Source: by authors

Fenestrations were more frequently found in first premolars (39% for tooth 14 and 30% for 24) with no statistical differences between groups, and the larger frequency of dehiscence was found in molars (21%) (Table 2), which was statistically significant according to Chi-Squared Test and Fisher’s Exact Test with a 95% confidence (p< 0.001). Teeth with one root and buccal roots in multi rooted teeth presented the highest frequency of bone defects (Table 3).

Table 2 Tooth type and frequency of bone defects with or without the presence of root canal treatment 

A 281 53/19% 34/64% 19/36% 54/19% 35/65% 19/35%
PM 261 57/22% 46/81% 11/19% 31/12% 22/71% 9/29%
M 261 32/12% 25/78% 7/22% 54/21% 33/61% 21/39%
Total 803 142/18% 105/74% 37/26% 139/17% 90/65% 49/35%

TT, Tooth type; A, Anterior; PM, Premolar; M, Molar; NTBD, number of teeth with bone defects; FE, fenestration; FERCT, Fenestration and root canal treatment; FEWRCT, Fenestration without root canal treatment; DE, Dehiscence; DERCT, Dehiscence and root canal treatment; DEWRCT, Dehiscence without root canal treatment

Source: by authors

Table 3 Bone defect by root with or without root canal treatment 

DB 23 15 8 27 18 9
MB 29 24 5 44 30 14
P 7 5 2 32 12 20
U 73 51 22 73 50 23
B 37 29 8 12 7 5
Total 169 124 45 188 117 71

DB, Distobuccal; MB, Mesiobuccal; P, Palatal; U, One rooted tooth; B, Buccal; FE, fenestration; FERCT, Fenestration and root canal treatment; FEWRCT, Fenestration without root canal treatment; DE, Dehiscence; DERCT, Dehiscence and root canal treatment; DEWRCT, Dehiscence without root canal treatment

Source: by authors

In relation to the presence of bone defects and gender, the highest frequency was found amongst women. In association with age, the highest frequency for fenestration was found in women between the ages of 51 and 60 and men between the ages of 61 and 70 (Figure 1); for dehiscence was between the ages of 41 and 60, for both men and women (Figure 2).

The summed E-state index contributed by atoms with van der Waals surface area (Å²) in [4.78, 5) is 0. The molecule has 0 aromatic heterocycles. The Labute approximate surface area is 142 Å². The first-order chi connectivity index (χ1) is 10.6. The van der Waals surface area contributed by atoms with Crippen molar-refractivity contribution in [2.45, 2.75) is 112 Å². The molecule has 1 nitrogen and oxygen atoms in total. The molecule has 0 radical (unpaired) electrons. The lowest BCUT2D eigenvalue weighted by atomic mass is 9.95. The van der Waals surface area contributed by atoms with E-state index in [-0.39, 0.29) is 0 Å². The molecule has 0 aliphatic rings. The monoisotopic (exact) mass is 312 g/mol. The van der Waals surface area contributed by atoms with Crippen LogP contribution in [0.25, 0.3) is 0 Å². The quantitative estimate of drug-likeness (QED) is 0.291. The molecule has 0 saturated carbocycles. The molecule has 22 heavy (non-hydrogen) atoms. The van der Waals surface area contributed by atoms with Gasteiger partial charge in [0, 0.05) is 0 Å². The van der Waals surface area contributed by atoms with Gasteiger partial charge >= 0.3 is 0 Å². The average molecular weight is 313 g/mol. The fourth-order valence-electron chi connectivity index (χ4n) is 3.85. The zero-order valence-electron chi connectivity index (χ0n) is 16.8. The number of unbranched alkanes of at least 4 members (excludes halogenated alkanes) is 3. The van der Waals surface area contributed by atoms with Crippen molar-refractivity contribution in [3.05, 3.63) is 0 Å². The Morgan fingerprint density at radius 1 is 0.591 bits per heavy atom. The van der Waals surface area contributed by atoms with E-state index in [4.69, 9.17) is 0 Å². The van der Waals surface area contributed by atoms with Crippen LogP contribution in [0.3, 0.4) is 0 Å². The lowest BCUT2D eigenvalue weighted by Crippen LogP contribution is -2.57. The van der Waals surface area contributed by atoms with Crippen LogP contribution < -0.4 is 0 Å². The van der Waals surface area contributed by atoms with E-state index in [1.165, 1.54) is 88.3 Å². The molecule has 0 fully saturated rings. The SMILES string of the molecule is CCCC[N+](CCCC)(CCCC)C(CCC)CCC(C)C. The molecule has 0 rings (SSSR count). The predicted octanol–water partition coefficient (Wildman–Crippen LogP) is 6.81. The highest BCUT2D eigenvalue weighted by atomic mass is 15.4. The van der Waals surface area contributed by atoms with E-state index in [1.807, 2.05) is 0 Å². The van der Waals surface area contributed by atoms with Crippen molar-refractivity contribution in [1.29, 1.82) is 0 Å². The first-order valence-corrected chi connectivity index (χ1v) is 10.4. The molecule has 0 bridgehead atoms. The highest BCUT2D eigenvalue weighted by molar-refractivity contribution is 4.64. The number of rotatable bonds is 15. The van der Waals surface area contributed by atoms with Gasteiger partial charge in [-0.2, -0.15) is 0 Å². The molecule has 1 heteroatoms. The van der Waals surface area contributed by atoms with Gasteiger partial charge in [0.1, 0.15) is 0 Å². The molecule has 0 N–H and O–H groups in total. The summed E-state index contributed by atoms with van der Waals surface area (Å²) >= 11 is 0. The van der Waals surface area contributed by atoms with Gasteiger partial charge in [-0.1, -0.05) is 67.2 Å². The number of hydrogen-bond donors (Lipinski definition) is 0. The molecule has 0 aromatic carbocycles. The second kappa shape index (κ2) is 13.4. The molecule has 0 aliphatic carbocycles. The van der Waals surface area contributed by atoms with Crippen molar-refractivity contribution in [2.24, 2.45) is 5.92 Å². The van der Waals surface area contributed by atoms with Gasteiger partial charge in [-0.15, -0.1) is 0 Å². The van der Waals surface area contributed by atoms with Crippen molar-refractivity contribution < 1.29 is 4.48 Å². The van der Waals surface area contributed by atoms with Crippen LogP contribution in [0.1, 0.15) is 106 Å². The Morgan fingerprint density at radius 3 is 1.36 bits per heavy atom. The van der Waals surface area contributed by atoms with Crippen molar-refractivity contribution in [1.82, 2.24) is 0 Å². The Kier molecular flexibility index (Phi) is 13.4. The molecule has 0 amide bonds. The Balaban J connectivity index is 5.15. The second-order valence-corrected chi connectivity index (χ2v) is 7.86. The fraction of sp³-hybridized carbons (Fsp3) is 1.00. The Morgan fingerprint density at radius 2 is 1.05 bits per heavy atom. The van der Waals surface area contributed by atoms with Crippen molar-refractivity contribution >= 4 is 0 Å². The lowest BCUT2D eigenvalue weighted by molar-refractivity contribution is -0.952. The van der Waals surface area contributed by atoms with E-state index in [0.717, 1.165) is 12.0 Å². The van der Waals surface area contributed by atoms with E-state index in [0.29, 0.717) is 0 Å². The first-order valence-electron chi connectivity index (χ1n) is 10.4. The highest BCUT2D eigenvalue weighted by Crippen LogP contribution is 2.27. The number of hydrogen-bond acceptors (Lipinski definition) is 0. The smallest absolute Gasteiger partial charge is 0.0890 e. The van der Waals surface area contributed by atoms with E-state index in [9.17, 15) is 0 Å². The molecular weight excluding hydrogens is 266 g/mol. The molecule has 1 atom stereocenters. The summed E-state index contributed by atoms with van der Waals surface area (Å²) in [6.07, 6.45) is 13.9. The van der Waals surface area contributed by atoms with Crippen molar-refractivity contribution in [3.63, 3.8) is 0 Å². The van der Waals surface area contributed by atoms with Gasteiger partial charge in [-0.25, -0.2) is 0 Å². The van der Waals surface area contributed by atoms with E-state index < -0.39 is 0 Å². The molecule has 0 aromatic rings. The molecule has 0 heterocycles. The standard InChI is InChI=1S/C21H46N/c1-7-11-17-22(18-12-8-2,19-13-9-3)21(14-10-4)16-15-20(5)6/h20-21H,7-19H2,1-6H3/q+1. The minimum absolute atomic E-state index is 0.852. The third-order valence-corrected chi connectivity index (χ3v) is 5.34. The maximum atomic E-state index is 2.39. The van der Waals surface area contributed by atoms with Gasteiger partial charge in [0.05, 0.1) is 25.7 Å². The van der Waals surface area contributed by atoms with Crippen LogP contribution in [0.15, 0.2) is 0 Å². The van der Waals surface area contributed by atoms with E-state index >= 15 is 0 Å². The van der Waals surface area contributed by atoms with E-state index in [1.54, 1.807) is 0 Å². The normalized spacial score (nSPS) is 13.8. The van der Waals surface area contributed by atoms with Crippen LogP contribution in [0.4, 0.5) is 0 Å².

CBCT is one of the best imaging tools available for evaluating bone servings as periodontal support in specific areas of interest. A limitation common to all studies that use CBCT for measurements is the thin spatial resolution. Delicate structures as the alveolar buccal bone are especially susceptible to the partial volume effect. The larger the FOV, the lower the resolution of the image, this can make it very difficult to detect thin bone (<1mm)11.

Peterson asserts than CBCT imaging overestimate the presence of dehiscence and fenestration defects12 but, Timock found strong agreement between CBCT and direct measurements for buccal bone height and thickness, which speaks for the accuracy and reliability of CBCT in measuring these parameters13.

Also, Sun showed that under 0.125 mm voxel size, both sensitivity and specificity for dehiscence and fenestration were acceptable14, and showed a higher reliability of measuring the vertical diameter of dehiscences and fenestration by CBCT15.